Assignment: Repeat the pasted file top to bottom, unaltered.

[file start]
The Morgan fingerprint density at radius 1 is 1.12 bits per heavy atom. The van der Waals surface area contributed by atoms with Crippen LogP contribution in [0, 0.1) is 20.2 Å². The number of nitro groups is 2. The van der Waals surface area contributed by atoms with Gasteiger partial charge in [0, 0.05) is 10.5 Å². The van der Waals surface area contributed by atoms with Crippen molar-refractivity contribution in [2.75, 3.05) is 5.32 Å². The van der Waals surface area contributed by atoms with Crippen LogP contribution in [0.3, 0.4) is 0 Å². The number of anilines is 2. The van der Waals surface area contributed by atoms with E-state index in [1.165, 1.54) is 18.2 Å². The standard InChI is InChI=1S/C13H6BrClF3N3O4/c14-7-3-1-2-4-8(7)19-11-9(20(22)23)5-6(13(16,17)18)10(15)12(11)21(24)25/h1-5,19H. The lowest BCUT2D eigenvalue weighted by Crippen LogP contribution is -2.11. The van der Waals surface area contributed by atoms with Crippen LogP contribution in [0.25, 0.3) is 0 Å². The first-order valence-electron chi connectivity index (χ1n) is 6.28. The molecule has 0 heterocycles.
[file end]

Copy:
The Morgan fingerprint density at radius 1 is 1.12 bits per heavy atom. The van der Waals surface area contributed by atoms with Crippen LogP contribution in [0, 0.1) is 20.2 Å². The number of nitro groups is 2. The van der Waals surface area contributed by atoms with Gasteiger partial charge in [0, 0.05) is 10.5 Å². The van der Waals surface area contributed by atoms with Crippen molar-refractivity contribution in [2.75, 3.05) is 5.32 Å². The van der Waals surface area contributed by atoms with Crippen LogP contribution in [0.3, 0.4) is 0 Å². The number of anilines is 2. The van der Waals surface area contributed by atoms with E-state index in [1.165, 1.54) is 18.2 Å². The standard InChI is InChI=1S/C13H6BrClF3N3O4/c14-7-3-1-2-4-8(7)19-11-9(20(22)23)5-6(13(16,17)18)10(15)12(11)21(24)25/h1-5,19H. The lowest BCUT2D eigenvalue weighted by Crippen LogP contribution is -2.11. The van der Waals surface area contributed by atoms with Crippen LogP contribution in [0.25, 0.3) is 0 Å². The first-order valence-electron chi connectivity index (χ1n) is 6.28. The molecule has 0 heterocycles.